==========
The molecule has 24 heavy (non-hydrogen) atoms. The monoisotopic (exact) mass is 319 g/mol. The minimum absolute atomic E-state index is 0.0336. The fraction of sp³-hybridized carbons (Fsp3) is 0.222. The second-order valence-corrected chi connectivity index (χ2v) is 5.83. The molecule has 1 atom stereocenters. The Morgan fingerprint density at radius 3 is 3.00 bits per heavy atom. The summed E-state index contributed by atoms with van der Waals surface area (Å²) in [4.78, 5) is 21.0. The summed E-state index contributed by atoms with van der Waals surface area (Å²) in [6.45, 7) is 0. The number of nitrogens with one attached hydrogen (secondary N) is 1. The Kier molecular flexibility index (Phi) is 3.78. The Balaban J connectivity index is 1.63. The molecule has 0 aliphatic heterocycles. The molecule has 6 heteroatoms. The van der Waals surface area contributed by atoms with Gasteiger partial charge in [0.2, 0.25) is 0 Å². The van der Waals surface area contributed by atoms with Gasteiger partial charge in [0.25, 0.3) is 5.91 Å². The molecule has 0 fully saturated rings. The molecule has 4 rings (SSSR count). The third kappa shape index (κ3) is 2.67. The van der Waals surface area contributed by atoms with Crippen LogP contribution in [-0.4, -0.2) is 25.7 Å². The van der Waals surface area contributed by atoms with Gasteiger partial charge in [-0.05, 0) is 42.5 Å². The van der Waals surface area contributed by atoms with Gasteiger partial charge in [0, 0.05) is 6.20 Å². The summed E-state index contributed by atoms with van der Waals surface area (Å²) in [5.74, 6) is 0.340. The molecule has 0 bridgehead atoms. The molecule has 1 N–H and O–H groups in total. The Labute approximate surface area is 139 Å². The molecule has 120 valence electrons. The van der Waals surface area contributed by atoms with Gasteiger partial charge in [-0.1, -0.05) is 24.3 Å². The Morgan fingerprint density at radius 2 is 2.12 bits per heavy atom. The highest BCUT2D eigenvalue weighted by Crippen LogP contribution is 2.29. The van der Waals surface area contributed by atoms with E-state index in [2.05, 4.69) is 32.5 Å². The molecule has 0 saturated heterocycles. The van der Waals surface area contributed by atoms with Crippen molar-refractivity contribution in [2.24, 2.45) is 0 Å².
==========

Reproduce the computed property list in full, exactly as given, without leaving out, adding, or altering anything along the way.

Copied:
The molecule has 24 heavy (non-hydrogen) atoms. The monoisotopic (exact) mass is 319 g/mol. The minimum absolute atomic E-state index is 0.0336. The fraction of sp³-hybridized carbons (Fsp3) is 0.222. The second-order valence-corrected chi connectivity index (χ2v) is 5.83. The molecule has 1 atom stereocenters. The Morgan fingerprint density at radius 3 is 3.00 bits per heavy atom. The summed E-state index contributed by atoms with van der Waals surface area (Å²) in [4.78, 5) is 21.0. The summed E-state index contributed by atoms with van der Waals surface area (Å²) in [6.45, 7) is 0. The number of nitrogens with one attached hydrogen (secondary N) is 1. The Kier molecular flexibility index (Phi) is 3.78. The Balaban J connectivity index is 1.63. The molecule has 0 aliphatic heterocycles. The molecule has 6 heteroatoms. The van der Waals surface area contributed by atoms with Gasteiger partial charge in [0.2, 0.25) is 0 Å². The van der Waals surface area contributed by atoms with Gasteiger partial charge in [0.25, 0.3) is 5.91 Å². The molecule has 0 fully saturated rings. The molecule has 4 rings (SSSR count). The third kappa shape index (κ3) is 2.67. The van der Waals surface area contributed by atoms with Crippen LogP contribution in [-0.4, -0.2) is 25.7 Å². The van der Waals surface area contributed by atoms with Gasteiger partial charge in [-0.05, 0) is 42.5 Å². The van der Waals surface area contributed by atoms with Gasteiger partial charge in [0, 0.05) is 6.20 Å². The summed E-state index contributed by atoms with van der Waals surface area (Å²) in [5.74, 6) is 0.340. The molecule has 0 bridgehead atoms. The molecule has 1 N–H and O–H groups in total. The Labute approximate surface area is 139 Å². The molecule has 120 valence electrons. The van der Waals surface area contributed by atoms with Gasteiger partial charge in [-0.1, -0.05) is 24.3 Å². The Morgan fingerprint density at radius 2 is 2.12 bits per heavy atom. The highest BCUT2D eigenvalue weighted by Crippen LogP contribution is 2.29. The van der Waals surface area contributed by atoms with E-state index in [2.05, 4.69) is 32.5 Å². The molecule has 0 saturated heterocycles. The van der Waals surface area contributed by atoms with Crippen molar-refractivity contribution in [2.24, 2.45) is 0 Å².